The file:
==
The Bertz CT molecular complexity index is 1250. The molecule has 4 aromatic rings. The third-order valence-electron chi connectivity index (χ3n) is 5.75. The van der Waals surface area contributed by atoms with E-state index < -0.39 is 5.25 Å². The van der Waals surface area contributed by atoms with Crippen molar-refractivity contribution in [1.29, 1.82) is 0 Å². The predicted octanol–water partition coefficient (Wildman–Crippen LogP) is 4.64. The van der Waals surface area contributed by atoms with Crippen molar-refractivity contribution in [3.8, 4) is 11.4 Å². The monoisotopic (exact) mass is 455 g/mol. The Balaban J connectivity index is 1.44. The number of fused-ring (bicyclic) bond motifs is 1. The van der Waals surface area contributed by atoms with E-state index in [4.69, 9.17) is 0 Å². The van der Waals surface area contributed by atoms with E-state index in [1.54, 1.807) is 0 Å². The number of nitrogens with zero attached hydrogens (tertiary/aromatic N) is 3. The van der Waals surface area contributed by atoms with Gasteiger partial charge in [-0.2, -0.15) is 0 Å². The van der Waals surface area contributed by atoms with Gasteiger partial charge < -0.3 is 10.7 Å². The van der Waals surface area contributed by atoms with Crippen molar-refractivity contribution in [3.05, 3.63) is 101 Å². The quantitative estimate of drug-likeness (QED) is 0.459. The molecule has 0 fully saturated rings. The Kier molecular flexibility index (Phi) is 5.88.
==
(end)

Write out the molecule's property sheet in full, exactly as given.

The Bertz CT molecular complexity index is 1250. The molecule has 4 aromatic rings. The third-order valence-electron chi connectivity index (χ3n) is 5.75. The van der Waals surface area contributed by atoms with E-state index < -0.39 is 5.25 Å². The van der Waals surface area contributed by atoms with Crippen molar-refractivity contribution in [1.29, 1.82) is 0 Å². The predicted octanol–water partition coefficient (Wildman–Crippen LogP) is 4.64. The van der Waals surface area contributed by atoms with Crippen molar-refractivity contribution in [3.8, 4) is 11.4 Å². The monoisotopic (exact) mass is 455 g/mol. The Balaban J connectivity index is 1.44. The number of fused-ring (bicyclic) bond motifs is 1. The van der Waals surface area contributed by atoms with E-state index in [4.69, 9.17) is 0 Å². The van der Waals surface area contributed by atoms with E-state index in [1.54, 1.807) is 0 Å². The number of nitrogens with zero attached hydrogens (tertiary/aromatic N) is 3. The van der Waals surface area contributed by atoms with Gasteiger partial charge in [-0.2, -0.15) is 0 Å². The van der Waals surface area contributed by atoms with Gasteiger partial charge < -0.3 is 10.7 Å². The van der Waals surface area contributed by atoms with Crippen molar-refractivity contribution in [3.05, 3.63) is 101 Å². The quantitative estimate of drug-likeness (QED) is 0.459. The molecule has 0 fully saturated rings. The Kier molecular flexibility index (Phi) is 5.88.